“Switzerland’s suicide tourism industry is booming”, “One Briton a fortnight goes to Switzerland”, or “Switzerland: Destination Suicide” – are all dramatic headlines of late. But assisted suicide groups and palliative care experts say these have been greatly exaggerated.
The latest media frenzy was triggered by a study published by the University of Zurich on August 21. Researchers calculated that the number of people travelling to the greater area of Switzerland’s largest city for assisted suicide doubled between 2008 and 2012. This means that in 2012, 172 people – including 77 from Germany and 29 from Britain – travelled to Zurich.
But are the underlying figures equally as headline-grabbing? Not really. Only roughly 1.3% of around 40,000 palliative care patients resident in Switzerland made use of assisted suicide in 2012.
Dignitas, the largest association offering assisted suicide to non-residents, registered 198 cases in the whole country in 2012. According to Bernhard Sutter, vice president of Exit, another assisted suicide group, cases from abroad have remained more or less stable for the past ten years at about 225 cases per year.
The number of cases involving Swiss residents is increasing every year, Sutter explained. There were 508 in 2012, up 18% from the previous year, most of them with Exit, which has been offering its services only to Swiss citizens or permanent residents for more than 30 years.
But that’s only about half the number of people each year who take their own lives by shooting themselves or by jumping in front of trains, or who kill themselves using other means.
“Assisted suicide remains a minority choice,” Andreas Weber, a palliative care specialist at the Wetzikon Hospital near Zurich, told swissinfo.ch.
“For a large majority, it is never an option in the first place, and for most of the people who consider it when they first face their diagnosis, it is off the cards once we reduce their concerns and explain what we can do.”
Another specialist, Maria Walshe, shares Weber’s view. “I’m only aware of a couple of isolated cases where our patients made use of that option,” Walshe said. “At the Centre for Palliative Care at the Winterthur Cantonal Hospital our job is never to shorten a life, but primarily to ease the symptoms. We talk to the patients, consult their wishes and define their needs without any prejudice.”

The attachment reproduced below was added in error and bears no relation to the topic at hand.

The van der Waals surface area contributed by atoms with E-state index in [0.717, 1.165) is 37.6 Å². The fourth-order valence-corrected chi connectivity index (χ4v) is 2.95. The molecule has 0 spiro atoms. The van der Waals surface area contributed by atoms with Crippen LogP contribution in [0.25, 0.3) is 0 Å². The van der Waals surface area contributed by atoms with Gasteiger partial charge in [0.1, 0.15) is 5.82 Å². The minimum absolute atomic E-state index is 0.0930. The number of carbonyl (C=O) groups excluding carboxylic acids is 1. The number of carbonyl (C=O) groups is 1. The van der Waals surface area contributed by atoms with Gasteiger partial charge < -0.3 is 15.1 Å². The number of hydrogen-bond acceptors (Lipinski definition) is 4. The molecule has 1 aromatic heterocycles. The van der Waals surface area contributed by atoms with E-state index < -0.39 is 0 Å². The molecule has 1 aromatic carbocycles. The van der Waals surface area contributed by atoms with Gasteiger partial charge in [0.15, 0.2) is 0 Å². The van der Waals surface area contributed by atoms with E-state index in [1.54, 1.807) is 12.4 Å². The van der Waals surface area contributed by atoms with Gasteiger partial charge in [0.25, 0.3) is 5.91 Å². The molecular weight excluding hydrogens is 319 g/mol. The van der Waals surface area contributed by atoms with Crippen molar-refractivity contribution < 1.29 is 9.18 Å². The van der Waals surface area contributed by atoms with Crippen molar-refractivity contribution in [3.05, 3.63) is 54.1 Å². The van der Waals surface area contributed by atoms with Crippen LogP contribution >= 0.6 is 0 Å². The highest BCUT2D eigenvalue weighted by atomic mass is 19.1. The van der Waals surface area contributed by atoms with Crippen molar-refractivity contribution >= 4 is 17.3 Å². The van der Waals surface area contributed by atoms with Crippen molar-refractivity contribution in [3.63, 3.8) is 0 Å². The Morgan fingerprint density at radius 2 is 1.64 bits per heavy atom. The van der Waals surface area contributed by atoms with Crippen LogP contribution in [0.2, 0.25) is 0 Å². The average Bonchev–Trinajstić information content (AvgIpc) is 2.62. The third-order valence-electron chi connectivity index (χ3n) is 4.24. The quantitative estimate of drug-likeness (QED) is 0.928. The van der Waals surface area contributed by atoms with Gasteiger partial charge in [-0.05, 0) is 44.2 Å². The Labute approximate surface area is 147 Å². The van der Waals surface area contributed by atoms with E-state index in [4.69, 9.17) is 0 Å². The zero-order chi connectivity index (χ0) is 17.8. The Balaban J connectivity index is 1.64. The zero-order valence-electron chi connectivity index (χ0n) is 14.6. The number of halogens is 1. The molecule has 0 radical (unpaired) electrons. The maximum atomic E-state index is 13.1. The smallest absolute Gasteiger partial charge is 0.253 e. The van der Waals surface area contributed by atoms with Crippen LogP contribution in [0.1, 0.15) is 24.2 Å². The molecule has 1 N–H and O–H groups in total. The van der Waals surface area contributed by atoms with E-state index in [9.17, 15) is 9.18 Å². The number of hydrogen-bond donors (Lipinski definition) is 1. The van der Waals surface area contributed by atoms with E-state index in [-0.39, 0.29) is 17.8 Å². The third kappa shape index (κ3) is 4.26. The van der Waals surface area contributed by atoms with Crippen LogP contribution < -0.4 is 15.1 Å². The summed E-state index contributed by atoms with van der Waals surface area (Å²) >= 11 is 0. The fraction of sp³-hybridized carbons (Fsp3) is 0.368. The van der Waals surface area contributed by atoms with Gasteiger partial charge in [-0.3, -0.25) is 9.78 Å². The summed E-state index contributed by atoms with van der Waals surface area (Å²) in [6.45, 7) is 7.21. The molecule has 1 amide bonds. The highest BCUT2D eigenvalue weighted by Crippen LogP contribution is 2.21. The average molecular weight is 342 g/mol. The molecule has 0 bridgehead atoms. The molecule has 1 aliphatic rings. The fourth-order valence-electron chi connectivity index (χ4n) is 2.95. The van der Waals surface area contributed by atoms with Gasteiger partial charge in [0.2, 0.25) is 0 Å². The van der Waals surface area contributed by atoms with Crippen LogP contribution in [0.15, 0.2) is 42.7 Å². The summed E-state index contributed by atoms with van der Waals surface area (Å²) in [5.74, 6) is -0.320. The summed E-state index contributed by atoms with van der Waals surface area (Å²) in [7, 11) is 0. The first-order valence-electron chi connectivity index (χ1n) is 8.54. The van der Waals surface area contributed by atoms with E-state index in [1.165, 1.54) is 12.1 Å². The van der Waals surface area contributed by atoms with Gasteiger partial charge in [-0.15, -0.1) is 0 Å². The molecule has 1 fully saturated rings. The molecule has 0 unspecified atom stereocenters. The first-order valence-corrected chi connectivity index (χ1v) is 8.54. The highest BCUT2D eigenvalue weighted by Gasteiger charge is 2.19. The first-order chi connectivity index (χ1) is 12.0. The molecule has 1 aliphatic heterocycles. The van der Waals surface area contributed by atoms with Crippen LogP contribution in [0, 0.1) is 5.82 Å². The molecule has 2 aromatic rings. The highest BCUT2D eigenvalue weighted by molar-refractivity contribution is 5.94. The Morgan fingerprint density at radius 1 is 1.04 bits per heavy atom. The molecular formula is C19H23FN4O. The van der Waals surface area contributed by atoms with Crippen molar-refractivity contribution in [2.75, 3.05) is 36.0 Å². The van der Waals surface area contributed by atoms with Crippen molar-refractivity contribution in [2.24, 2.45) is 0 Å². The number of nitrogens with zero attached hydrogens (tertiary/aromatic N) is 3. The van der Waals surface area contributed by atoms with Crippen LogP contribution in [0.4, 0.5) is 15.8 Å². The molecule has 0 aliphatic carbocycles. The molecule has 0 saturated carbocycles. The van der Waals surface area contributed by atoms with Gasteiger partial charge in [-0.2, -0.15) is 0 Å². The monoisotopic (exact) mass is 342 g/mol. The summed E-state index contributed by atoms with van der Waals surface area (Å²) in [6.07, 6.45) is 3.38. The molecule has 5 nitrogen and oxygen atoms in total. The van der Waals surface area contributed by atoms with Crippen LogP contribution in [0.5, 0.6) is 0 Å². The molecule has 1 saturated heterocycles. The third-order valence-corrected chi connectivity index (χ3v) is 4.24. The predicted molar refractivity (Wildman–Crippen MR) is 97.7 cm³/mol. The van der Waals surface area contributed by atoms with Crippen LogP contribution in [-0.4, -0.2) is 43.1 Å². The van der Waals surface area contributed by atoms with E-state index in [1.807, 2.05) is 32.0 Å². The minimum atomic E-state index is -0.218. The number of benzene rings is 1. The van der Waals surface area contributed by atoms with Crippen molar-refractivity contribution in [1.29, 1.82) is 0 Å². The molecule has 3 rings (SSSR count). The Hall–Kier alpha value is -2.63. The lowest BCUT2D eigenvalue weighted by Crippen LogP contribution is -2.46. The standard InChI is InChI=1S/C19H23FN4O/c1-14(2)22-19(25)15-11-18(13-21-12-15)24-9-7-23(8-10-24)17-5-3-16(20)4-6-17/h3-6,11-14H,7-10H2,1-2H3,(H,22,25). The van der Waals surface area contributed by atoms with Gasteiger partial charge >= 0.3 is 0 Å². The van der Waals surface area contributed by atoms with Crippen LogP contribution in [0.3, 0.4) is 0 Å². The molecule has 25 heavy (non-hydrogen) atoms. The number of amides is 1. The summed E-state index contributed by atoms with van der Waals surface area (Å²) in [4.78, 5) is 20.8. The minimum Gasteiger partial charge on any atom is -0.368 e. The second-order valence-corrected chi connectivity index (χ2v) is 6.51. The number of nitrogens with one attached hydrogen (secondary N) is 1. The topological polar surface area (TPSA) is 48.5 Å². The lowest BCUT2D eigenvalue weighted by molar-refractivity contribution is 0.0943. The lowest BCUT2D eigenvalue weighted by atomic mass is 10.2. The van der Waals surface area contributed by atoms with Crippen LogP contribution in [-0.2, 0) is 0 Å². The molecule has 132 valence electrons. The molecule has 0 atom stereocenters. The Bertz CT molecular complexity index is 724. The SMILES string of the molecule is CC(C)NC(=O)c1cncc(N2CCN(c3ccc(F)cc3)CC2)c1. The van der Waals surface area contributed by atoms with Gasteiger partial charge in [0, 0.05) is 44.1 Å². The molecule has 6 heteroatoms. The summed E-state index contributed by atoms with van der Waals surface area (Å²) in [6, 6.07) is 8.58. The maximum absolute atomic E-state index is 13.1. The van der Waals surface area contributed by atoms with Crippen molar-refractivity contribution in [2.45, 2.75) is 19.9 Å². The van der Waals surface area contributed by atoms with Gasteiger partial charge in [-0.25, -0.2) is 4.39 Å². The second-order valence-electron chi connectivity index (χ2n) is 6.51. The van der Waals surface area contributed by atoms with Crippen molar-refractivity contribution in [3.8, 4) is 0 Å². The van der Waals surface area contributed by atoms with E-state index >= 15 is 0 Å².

The only cases in which experts know patients will see it through are what they describe as “rational suicide”. Those are intellectuals who have already made up their minds in advance. They have settled their affairs, they are a member of Exit, and are ready to die. It is virtually impossible to change their minds, Weber explained.
Less than 1% of his patients will ever actually take this drastic step. These are also the observations of experts at palliative ch, the association for specialists taking care of the needs of palliative patients in Switzerland.
“For most it is not an option, but knowing that there is this option is like an insurance for people who want to keep their autonomy, their self-determination and their dignity,” explained palliative ch President Sonja Flotron.
Palliative specialists offer counselling, organise care at home, relieve symptoms and generally do everything possible to reduce concerns and improve the quality of life that patients have left.
Palliative care needs
The numbers of patients requiring this care are set to increase to more than 50,000 by 2032, according to government forecasts.
Exit was also one of the first to offer palliative care more than 25 years ago, as it is obliged to inform its clients about all alternatives to assisted suicide, Sutter explained. For Sutter this is no paradox.
“Palliative care and assisted dying are not opposed, they often complement each other,” Sutter explained. “Exit receives more than 2,000 requests for assisted suicide every year, and after our consultation more than 80% of them take another path – many of them opt for palliative methods.”